With all the hype and hoopla surrounding Squaw Valley, it’s easy to forget that there are over thirteen ski areas in the Lake Tahoe area, one of them right next to Squaw¿Alpine Meadows. Still hidden in the shadow cast by her more glamorous neighbor, in the minds of many Alpine is the hidden jewel in Tahoe’s heavily encrusted crown.
New for this season is the rebirth of Alpine’s man-made terrain. The resort has invested serious money to improve pipe maintenance and the size and shape of their terrain features¿check out the Kangaroo terrain park and the Gravity Cavity halfpipe. Alpine also dedicates an entirely separate kids’ terrain park accessed by the Tiegel Poma and Hot Wheels triple chair. Although the resort only has two high-speed chairs (the other lifts are older, slower three- and two-person chairs), 2,000 acres, less than 2,000 feet of vertical, and only one on-mountain restaurant, Alpine is less crowded than Squaw and has more natural protection from the wind and sun¿and thus hangs on to its snow longer.
Alpine also has one of the most liberal open-boundary policies of any American ski resort, giving it an additional 1,000-plus acres that are easily accessible from several of its twelve lifts. And the resort has better grooming and carving terrain than Squaw.
Alpine has developed a following amongst snowboarders seeking out terrain that is less crowded and ego-driven than Squawllyworld. Inbounds, Alpine has less consistently steep pitches than Squaw, but the often solitary hikes to get to the steeper goods just out of bounds are what separate the poseurs from the locals.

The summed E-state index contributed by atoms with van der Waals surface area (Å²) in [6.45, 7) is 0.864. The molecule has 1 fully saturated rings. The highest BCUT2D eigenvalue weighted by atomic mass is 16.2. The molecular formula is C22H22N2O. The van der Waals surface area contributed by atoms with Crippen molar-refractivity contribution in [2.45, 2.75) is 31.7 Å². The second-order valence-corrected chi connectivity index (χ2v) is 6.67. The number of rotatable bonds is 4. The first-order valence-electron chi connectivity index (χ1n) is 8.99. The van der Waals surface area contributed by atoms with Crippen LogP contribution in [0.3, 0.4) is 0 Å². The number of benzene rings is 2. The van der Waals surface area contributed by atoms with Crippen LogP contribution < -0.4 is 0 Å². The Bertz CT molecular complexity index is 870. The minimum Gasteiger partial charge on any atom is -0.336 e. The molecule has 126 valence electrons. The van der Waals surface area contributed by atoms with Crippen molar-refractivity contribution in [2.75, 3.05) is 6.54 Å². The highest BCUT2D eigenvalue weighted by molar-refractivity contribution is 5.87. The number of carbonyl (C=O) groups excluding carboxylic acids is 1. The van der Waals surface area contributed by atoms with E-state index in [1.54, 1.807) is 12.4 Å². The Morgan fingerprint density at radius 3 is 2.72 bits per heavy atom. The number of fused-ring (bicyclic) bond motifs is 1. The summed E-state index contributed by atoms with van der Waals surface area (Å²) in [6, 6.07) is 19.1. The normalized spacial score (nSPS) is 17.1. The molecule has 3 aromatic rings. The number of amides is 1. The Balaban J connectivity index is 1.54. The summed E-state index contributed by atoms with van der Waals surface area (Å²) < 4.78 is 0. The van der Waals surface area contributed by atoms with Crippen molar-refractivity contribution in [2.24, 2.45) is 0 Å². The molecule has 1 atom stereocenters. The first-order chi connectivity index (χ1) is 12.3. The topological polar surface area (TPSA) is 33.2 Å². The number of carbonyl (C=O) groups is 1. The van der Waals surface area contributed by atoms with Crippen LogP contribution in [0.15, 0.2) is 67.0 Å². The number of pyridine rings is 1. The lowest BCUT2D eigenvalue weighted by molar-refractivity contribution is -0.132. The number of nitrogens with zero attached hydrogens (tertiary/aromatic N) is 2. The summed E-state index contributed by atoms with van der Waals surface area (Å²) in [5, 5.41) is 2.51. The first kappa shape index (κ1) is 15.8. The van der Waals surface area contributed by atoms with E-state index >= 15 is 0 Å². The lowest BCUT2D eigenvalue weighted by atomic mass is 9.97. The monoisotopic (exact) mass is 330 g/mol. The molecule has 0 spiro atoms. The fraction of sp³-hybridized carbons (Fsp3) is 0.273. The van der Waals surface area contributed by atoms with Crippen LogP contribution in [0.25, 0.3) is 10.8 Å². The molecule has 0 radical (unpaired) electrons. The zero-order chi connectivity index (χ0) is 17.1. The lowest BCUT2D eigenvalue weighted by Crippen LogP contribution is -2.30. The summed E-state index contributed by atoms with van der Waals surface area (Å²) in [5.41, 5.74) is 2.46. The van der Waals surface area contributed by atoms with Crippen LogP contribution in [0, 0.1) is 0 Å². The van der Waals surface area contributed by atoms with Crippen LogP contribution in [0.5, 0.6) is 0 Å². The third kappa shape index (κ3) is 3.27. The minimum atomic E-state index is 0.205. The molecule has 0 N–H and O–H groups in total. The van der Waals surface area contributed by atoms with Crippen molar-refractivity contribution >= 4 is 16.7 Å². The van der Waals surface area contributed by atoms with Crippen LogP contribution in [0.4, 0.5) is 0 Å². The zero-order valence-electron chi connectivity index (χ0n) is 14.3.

There are only a few hardboot riders at the resort, but this faithful band sing praises of Alpine’s excellent trail maintenance and diversified runs. The lifts access an entire spectrum of groomers from wide-open beginner to heart-in-your-throat black-diamond precipice drops.
The area, inbounds and out, is in the shape of an hourglass. The waist is formed by 8,289-foot Scott Peak to the northeast and 8,637-foot Ward Peak to the southwest. The front bowl of the hourglass is serviced by seven lifts, the back by five. Snowboarding within these bowls is no problem; it’s getting between them that can be tricky. There are a few screwy flat spots and traverses snowboarders should be aware of lest they curse the place while hiking out from one of these traps. The biggest problems arise when traveling back from the Lakeview and especially the Sherwood lifts to the frontside. Pay close attention to what’s going on below as you ride up on the chair, and when in doubt, ask any of the helpful liftees, many of whom snowboard.